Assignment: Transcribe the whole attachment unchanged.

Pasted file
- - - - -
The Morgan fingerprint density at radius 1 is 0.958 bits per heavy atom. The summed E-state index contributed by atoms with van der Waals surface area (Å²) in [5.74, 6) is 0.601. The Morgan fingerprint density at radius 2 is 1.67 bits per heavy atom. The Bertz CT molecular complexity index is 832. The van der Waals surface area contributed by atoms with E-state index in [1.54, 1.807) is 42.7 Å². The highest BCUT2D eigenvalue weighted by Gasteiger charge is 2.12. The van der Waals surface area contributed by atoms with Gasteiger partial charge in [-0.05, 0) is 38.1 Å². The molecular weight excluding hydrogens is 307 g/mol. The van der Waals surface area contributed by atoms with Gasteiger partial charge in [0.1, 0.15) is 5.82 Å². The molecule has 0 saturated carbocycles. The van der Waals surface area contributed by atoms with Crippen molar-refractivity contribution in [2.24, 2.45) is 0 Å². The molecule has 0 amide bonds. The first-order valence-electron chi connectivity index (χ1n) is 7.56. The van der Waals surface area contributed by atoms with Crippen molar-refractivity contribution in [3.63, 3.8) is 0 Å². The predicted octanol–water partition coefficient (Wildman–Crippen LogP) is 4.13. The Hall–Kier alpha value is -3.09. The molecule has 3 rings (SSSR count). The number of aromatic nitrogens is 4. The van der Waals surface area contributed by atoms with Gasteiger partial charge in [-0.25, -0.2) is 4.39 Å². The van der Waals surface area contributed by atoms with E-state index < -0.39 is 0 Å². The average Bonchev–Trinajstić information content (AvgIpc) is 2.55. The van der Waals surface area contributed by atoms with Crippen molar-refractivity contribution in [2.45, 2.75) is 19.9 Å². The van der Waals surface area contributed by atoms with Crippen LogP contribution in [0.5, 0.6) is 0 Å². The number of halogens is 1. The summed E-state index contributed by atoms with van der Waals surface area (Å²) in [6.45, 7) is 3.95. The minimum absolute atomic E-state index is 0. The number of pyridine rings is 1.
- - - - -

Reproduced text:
The Morgan fingerprint density at radius 1 is 0.958 bits per heavy atom. The summed E-state index contributed by atoms with van der Waals surface area (Å²) in [5.74, 6) is 0.601. The Morgan fingerprint density at radius 2 is 1.67 bits per heavy atom. The Bertz CT molecular complexity index is 832. The van der Waals surface area contributed by atoms with E-state index in [1.54, 1.807) is 42.7 Å². The highest BCUT2D eigenvalue weighted by Gasteiger charge is 2.12. The van der Waals surface area contributed by atoms with Gasteiger partial charge in [-0.05, 0) is 38.1 Å². The molecular weight excluding hydrogens is 307 g/mol. The van der Waals surface area contributed by atoms with Gasteiger partial charge in [0.1, 0.15) is 5.82 Å². The molecule has 0 saturated carbocycles. The van der Waals surface area contributed by atoms with Crippen molar-refractivity contribution in [2.24, 2.45) is 0 Å². The molecule has 0 amide bonds. The first-order valence-electron chi connectivity index (χ1n) is 7.56. The van der Waals surface area contributed by atoms with Crippen molar-refractivity contribution in [3.63, 3.8) is 0 Å². The predicted octanol–water partition coefficient (Wildman–Crippen LogP) is 4.13. The Hall–Kier alpha value is -3.09. The molecule has 3 rings (SSSR count). The number of aromatic nitrogens is 4. The van der Waals surface area contributed by atoms with Gasteiger partial charge in [-0.25, -0.2) is 4.39 Å². The van der Waals surface area contributed by atoms with E-state index < -0.39 is 0 Å². The average Bonchev–Trinajstić information content (AvgIpc) is 2.55. The van der Waals surface area contributed by atoms with Crippen molar-refractivity contribution in [2.45, 2.75) is 19.9 Å². The van der Waals surface area contributed by atoms with Crippen LogP contribution in [0.5, 0.6) is 0 Å². The number of halogens is 1. The summed E-state index contributed by atoms with van der Waals surface area (Å²) in [6.45, 7) is 3.95. The minimum absolute atomic E-state index is 0. The number of pyridine rings is 1.